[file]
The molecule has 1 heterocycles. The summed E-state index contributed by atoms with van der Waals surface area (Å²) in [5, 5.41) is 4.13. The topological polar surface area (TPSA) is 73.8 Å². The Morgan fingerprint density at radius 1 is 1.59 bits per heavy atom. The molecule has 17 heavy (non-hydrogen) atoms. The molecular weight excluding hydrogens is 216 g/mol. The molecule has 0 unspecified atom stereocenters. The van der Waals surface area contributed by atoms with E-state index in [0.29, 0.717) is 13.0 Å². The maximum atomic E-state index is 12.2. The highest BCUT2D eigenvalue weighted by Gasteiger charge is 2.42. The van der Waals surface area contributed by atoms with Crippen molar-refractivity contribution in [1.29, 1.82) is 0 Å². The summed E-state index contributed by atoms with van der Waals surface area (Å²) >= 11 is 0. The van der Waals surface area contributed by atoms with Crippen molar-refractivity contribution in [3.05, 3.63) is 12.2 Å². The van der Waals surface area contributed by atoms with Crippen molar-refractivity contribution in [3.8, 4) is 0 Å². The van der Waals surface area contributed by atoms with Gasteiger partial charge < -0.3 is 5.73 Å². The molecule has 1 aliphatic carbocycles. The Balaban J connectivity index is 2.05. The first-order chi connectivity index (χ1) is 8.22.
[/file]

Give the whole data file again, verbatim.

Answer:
The molecule has 1 heterocycles. The summed E-state index contributed by atoms with van der Waals surface area (Å²) in [5, 5.41) is 4.13. The topological polar surface area (TPSA) is 73.8 Å². The Morgan fingerprint density at radius 1 is 1.59 bits per heavy atom. The molecule has 17 heavy (non-hydrogen) atoms. The molecular weight excluding hydrogens is 216 g/mol. The molecule has 0 unspecified atom stereocenters. The van der Waals surface area contributed by atoms with E-state index in [0.29, 0.717) is 13.0 Å². The maximum atomic E-state index is 12.2. The highest BCUT2D eigenvalue weighted by Gasteiger charge is 2.42. The van der Waals surface area contributed by atoms with Crippen molar-refractivity contribution in [1.29, 1.82) is 0 Å². The summed E-state index contributed by atoms with van der Waals surface area (Å²) >= 11 is 0. The van der Waals surface area contributed by atoms with Crippen molar-refractivity contribution in [3.05, 3.63) is 12.2 Å². The van der Waals surface area contributed by atoms with Crippen molar-refractivity contribution in [3.8, 4) is 0 Å². The van der Waals surface area contributed by atoms with Gasteiger partial charge < -0.3 is 5.73 Å². The molecule has 1 aliphatic carbocycles. The Balaban J connectivity index is 2.05. The first-order chi connectivity index (χ1) is 8.22.